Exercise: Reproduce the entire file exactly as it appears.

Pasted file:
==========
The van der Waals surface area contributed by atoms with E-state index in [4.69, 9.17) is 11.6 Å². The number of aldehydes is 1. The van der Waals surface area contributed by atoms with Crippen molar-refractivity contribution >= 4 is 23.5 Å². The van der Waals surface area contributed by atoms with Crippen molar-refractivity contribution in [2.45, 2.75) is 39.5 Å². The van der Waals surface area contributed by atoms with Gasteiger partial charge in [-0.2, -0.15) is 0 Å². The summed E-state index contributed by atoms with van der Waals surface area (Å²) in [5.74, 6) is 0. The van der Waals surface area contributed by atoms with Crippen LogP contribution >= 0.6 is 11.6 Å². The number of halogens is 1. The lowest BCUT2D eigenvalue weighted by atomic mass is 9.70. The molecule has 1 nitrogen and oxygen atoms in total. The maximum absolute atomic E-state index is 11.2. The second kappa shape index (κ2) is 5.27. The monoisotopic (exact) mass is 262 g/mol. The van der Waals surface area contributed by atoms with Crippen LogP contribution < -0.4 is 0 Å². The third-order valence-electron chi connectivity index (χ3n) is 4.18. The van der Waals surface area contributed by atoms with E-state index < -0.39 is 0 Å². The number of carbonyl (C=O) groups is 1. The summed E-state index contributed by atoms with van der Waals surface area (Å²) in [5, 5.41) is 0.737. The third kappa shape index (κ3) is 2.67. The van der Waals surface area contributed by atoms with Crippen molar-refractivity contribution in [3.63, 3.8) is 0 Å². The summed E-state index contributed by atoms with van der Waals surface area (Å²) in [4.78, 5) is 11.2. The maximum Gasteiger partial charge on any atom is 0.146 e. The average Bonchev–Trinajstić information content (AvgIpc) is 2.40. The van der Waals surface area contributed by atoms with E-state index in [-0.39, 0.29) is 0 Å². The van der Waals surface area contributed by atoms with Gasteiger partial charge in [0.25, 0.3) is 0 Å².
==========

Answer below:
The van der Waals surface area contributed by atoms with E-state index in [4.69, 9.17) is 11.6 Å². The number of aldehydes is 1. The van der Waals surface area contributed by atoms with Crippen molar-refractivity contribution >= 4 is 23.5 Å². The van der Waals surface area contributed by atoms with Crippen molar-refractivity contribution in [2.45, 2.75) is 39.5 Å². The van der Waals surface area contributed by atoms with Gasteiger partial charge in [-0.2, -0.15) is 0 Å². The summed E-state index contributed by atoms with van der Waals surface area (Å²) in [5.74, 6) is 0. The van der Waals surface area contributed by atoms with Crippen LogP contribution >= 0.6 is 11.6 Å². The number of halogens is 1. The lowest BCUT2D eigenvalue weighted by atomic mass is 9.70. The molecule has 1 nitrogen and oxygen atoms in total. The maximum absolute atomic E-state index is 11.2. The second kappa shape index (κ2) is 5.27. The monoisotopic (exact) mass is 262 g/mol. The van der Waals surface area contributed by atoms with Crippen LogP contribution < -0.4 is 0 Å². The third-order valence-electron chi connectivity index (χ3n) is 4.18. The van der Waals surface area contributed by atoms with E-state index < -0.39 is 0 Å². The number of carbonyl (C=O) groups is 1. The summed E-state index contributed by atoms with van der Waals surface area (Å²) in [5, 5.41) is 0.737. The third kappa shape index (κ3) is 2.67. The van der Waals surface area contributed by atoms with Crippen molar-refractivity contribution in [3.63, 3.8) is 0 Å². The summed E-state index contributed by atoms with van der Waals surface area (Å²) in [4.78, 5) is 11.2. The maximum Gasteiger partial charge on any atom is 0.146 e. The average Bonchev–Trinajstić information content (AvgIpc) is 2.40. The van der Waals surface area contributed by atoms with E-state index in [-0.39, 0.29) is 0 Å². The van der Waals surface area contributed by atoms with Gasteiger partial charge in [0.25, 0.3) is 0 Å².